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Ugandan Affairs in the 1970s


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This will be a blockbuster the day Palestinians dominate Hollywood! :tomatoes

It is 30 years since the heroic, almost miraculous Israeli rescue operation in Entebbe. How time flies!

This week, The Guardian reported: Documents claim Israel aided Entebbe hijack:

The Israeli secret service and radical Palestinians may have engineered the hijacking of an Air France plane that flew to Entebbe in Uganda, according to a claim in newly released government documents.
The Telegraph ran a similar report: Israeli agents 'helped Entebbe hijackers'

These reports don't seem to be based on more than 30-year old hearsay. "David Colvin, the first secretary at the British embassy in Paris...heard it from a contact in the Euro-Arab Parliamentary Association... that Israeli intelligence may have had a hand in an airline hijacking before sending in commandos to rescue the hostages at Entebbe".

As far as I know the un-named source may be right - but the evidential basis for these claims does not appear very strong. Is Colvin still alive? Has anyone interviewed him about this? It would be nice to know, but as usual the mainstream press fails to undertake real follow up.

The PFLP action was interpreted by the FO as an attempt to undermine closer PLO ties with western countries, especially the USA and France.

'My contact said that the PFLP had attracted all sorts of wild elements, some of whom had been planted by the Israelis,'' Mr Colvin added. The message was received without comment by the Foreign Office but later officials recorded that a journalist from the Liverpool Post, Leo Murray, had also told them that a splinter group of PFLP was planning a series of spectacular incidents to disrupt contacts between the PLO leader Yasser Arafat and the US.

An official noted: 'If, as Mr Murray's sources allege, the aim of the Entebbe hijacking was to prevent the development of relations between Arafat and the West, and Arafat knew this, it would provide another motive for Arafat's recent approach to the French in Cairo warning us of further attacks.''

The Israeli media have now picked up the story. The Haaretz report has sparked a lively debate on its web forum.

Not surprisingly, most Israeli reaction has been to cry foul. The hand of MI6 is suspected. Those devious, dissembling Brits...

All of which is quite understandable. Which is the more devious bunch of unaccountable lying shysters: British or Israeli 'intelligence'? It's like an ancient riddle. The correct answer is probably "neither" (i.e. they are equally untrustworthy).

But what motive would the British have for falsifying these archives? Also, the story does tally with the official reaction of the British Government at the time - and other information that has come to light over the years about Israeli infiltration of various Palestinian factions.

If the story is accurate and Israel did deliberately set up the Entebbe hijack, it had a notable consequence within the Israeli elite. The elder brother of Benjamin Netanyahu was the sole Israeli commando killed in the raid.

Could this help to explain the diversity of views within the Netanyahu family on military aggression?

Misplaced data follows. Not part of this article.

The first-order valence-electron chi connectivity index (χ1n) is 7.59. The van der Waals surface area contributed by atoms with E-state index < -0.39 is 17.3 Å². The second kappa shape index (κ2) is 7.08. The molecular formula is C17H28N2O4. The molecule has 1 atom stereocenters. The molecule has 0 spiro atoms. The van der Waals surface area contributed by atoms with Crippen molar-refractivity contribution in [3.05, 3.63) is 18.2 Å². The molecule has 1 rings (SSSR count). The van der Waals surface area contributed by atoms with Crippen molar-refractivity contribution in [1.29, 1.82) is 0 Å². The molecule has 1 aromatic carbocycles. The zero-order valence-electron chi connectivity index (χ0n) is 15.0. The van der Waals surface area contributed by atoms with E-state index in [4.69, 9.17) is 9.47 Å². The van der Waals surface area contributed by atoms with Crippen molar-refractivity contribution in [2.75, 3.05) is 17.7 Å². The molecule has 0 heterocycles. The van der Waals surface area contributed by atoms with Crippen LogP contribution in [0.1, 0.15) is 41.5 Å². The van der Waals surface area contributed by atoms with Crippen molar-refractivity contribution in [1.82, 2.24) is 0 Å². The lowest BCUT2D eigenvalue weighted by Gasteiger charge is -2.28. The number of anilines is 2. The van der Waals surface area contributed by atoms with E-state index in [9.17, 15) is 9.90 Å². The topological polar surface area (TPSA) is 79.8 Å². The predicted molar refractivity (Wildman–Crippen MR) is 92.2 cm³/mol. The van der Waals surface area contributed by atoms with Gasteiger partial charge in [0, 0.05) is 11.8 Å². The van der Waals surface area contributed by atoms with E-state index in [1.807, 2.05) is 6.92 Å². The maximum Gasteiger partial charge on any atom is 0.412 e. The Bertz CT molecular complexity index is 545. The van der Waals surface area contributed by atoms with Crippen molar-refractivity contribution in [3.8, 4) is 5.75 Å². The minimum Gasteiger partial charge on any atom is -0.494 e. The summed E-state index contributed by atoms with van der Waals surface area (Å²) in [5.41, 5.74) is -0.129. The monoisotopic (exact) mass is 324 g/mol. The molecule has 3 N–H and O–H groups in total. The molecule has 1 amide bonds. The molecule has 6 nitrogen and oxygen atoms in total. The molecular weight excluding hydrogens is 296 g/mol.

His uncle is the hawkish former prime minister of Israel, Benjamin Netanyahu. But Jonathan Ben-Artzi is a conscientious objector...

The 20-year-old physics student says that from the time he was old enough to understand about the army - which is pretty young in Israel - he has known he would never wear its uniform. But he did not really know why until he went to Verdun, where more than 700,000 men were sacrificed to futility in the first world war. "I always knew I wouldn't go into the army but I came to realise why when I was 14. We visited France and some of the battlefields and I saw the rows and rows of graves," he says. "Then I realised the stupidity of it. So many lives sacrificed and they didn't really know what they were fighting for. They were never told the truth."

Edited by Sid Walker
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Wow an at best second hand report from an anonymous source how compelling! Actually it probably is 3rd or 4th hand unless Colvin or his “source” made it up. I would presume the Arab parliamentarians would have been closer the PLO than the PFLP. My guess is that it was made up by a PLO rep who felt the kidnapping threatened his organizations ties with Europe. There only two ways someone at the meeting could have know this IF it were true

1) he was part of the PFLP high command – but in this case he would be unlikely to tell a British diplomat about it

2) he had information from an intelligence service – this isn’t always reliable because they might make up stuff for to suit their interests, but presumably if an Arab intelligence service had evidence of this it would have come out by now.

The source seems to have cited the wrong intelligence service Shin-Bet deals with domestic security like the MI5 and FBI. If the Israeli had done something like it would have been the Mossad.

My presumption that people at the meeting would be aligned to the PLO is not baseless the Parliamentary Association for Euro-Arab Cooperation (the correct name of the organization) meet in Damascus in 1974 and demanded “The association of the PLO and its leader Arafat in any negotiations… The European members of the permanent secretariat of the Association for Euro-Arab Cooperation ( PAEAC) travelled frequently to the United States to attempt to influence America policy in favour of the PLO's claims, and against Israel. The Arabs demanded that Europe recognise Yasser Arafat as the Palestinian leader”